An Interview with God (2018)
Well, I’m going to have to admit that this film is as close to the reality of a crisis intervention as I’ve ever seen. And it feels true, too.
From IMDb: “Paul Asher, an up-and-coming journalist, returns home from covering the war in Afghanistan and finds his life is falling apart – his marriage is failing and he’s in the grips of a personal crisis he doesn’t yet understand. Even more pressing, a soldier that Paul befriended in Afghanistan is struggling at home and Paul is desperately trying to help him. But, Paul’s life takes a strange twist when he’s offered an interview that he finds impossible to resist – an interview with someone who claims to be God.”
When ‘The Man’ turns the tables on Paul and effectively starts to interview him, Paul gets upset because he shouldn’t be part of the story. That’s when I began to see a psych session in action. The idea that Paul needed to talk about his situation is what drives the narrative of this film, and it works.
There are three clear examples of Paul’s changing approach to life (and death) and they involve his bicycle. Riding to work after the first interview, he runs a red light without hesitation and gets to the other side without incident. After being told that his time is running out, during the second interview, Paul stops awkwardly at a red light, and sees out of the corner of his eye a white bike with red flowers around it, tied to a post on the curb. After the third interview, his bike has been stolen because he’d forgotten to lock it to the bicycle stand. He has to walk home, and by the time he gets there, his wife, Sarah, has come back to see him. They talk, and begin to heal their relationship.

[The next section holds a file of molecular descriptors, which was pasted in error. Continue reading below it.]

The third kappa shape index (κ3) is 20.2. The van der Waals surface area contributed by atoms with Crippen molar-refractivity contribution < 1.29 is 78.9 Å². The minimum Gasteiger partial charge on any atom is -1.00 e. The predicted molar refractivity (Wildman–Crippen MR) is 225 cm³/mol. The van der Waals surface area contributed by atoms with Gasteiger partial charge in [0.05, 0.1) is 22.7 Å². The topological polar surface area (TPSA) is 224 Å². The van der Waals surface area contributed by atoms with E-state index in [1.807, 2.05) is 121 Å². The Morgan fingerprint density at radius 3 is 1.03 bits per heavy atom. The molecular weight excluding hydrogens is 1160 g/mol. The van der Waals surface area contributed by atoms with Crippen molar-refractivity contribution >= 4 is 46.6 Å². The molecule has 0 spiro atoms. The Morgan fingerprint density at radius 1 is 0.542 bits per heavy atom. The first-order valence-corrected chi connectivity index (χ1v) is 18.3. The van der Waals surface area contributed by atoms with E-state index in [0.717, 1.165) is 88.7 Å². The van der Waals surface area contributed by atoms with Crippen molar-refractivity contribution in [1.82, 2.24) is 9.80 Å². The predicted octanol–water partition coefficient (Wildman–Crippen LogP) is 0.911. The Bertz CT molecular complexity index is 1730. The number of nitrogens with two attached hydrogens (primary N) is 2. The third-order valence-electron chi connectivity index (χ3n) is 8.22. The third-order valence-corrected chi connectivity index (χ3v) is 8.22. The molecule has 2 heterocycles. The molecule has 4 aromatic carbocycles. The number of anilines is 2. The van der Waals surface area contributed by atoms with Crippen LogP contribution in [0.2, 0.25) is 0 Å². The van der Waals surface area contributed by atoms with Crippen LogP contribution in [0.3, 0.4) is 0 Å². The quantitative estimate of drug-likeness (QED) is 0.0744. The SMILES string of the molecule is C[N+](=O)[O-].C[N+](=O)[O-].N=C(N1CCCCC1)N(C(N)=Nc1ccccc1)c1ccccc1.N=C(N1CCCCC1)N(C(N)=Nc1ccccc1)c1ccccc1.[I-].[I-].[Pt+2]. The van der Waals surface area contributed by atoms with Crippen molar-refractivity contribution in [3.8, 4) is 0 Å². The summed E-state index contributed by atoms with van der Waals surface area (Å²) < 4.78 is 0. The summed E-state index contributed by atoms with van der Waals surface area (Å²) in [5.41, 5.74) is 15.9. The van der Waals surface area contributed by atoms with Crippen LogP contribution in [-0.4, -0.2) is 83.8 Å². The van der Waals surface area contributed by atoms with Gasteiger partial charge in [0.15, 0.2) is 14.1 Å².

Paul Asher: [narrating] Having faith isn’t really worth much if you don’t believe. I kept praying, sure. But I stopped looking – or even listening.
The Man: [remembering back to their conversations] What could you possibly do that would be beyond my powers to forgive?
Paul Asher: So yeah, I see it now. Definitely a sign…
An Interview with God is a thought-provoking film that connects conflicts of faith to the miracles that can occur when we are confronted with a living hope. (Universal)
As the landlord of their brownstone says at the end, “Miracles happen all the time.”
One last thing:
(Not from the script, but definitely worth thinking about…)